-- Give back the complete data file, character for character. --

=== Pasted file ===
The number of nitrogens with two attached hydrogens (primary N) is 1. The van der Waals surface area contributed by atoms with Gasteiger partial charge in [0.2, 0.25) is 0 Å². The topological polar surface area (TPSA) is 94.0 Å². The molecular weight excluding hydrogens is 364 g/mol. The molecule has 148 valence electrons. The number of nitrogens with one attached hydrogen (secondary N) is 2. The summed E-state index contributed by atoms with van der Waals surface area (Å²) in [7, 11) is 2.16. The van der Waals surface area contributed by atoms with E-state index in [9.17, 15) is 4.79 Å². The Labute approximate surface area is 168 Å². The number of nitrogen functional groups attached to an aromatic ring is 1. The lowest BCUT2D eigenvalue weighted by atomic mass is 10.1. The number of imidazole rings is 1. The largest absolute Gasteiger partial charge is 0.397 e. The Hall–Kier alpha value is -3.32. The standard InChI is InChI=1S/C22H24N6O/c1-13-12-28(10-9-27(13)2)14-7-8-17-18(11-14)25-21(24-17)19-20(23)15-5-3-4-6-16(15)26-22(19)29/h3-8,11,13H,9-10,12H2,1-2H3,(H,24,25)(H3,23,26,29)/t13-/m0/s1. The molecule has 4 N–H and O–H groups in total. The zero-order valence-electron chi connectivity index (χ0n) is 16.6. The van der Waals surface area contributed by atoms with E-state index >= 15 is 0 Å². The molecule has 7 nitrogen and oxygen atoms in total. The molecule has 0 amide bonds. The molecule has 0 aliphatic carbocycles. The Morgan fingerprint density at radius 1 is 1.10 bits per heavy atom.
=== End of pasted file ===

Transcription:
The number of nitrogens with two attached hydrogens (primary N) is 1. The van der Waals surface area contributed by atoms with Gasteiger partial charge in [0.2, 0.25) is 0 Å². The topological polar surface area (TPSA) is 94.0 Å². The molecular weight excluding hydrogens is 364 g/mol. The molecule has 148 valence electrons. The number of nitrogens with one attached hydrogen (secondary N) is 2. The summed E-state index contributed by atoms with van der Waals surface area (Å²) in [7, 11) is 2.16. The van der Waals surface area contributed by atoms with E-state index in [9.17, 15) is 4.79 Å². The Labute approximate surface area is 168 Å². The number of nitrogen functional groups attached to an aromatic ring is 1. The lowest BCUT2D eigenvalue weighted by atomic mass is 10.1. The number of imidazole rings is 1. The largest absolute Gasteiger partial charge is 0.397 e. The Hall–Kier alpha value is -3.32. The standard InChI is InChI=1S/C22H24N6O/c1-13-12-28(10-9-27(13)2)14-7-8-17-18(11-14)25-21(24-17)19-20(23)15-5-3-4-6-16(15)26-22(19)29/h3-8,11,13H,9-10,12H2,1-2H3,(H,24,25)(H3,23,26,29)/t13-/m0/s1. The molecule has 4 N–H and O–H groups in total. The zero-order valence-electron chi connectivity index (χ0n) is 16.6. The van der Waals surface area contributed by atoms with E-state index >= 15 is 0 Å². The molecule has 7 nitrogen and oxygen atoms in total. The molecule has 0 amide bonds. The molecule has 0 aliphatic carbocycles. The Morgan fingerprint density at radius 1 is 1.10 bits per heavy atom.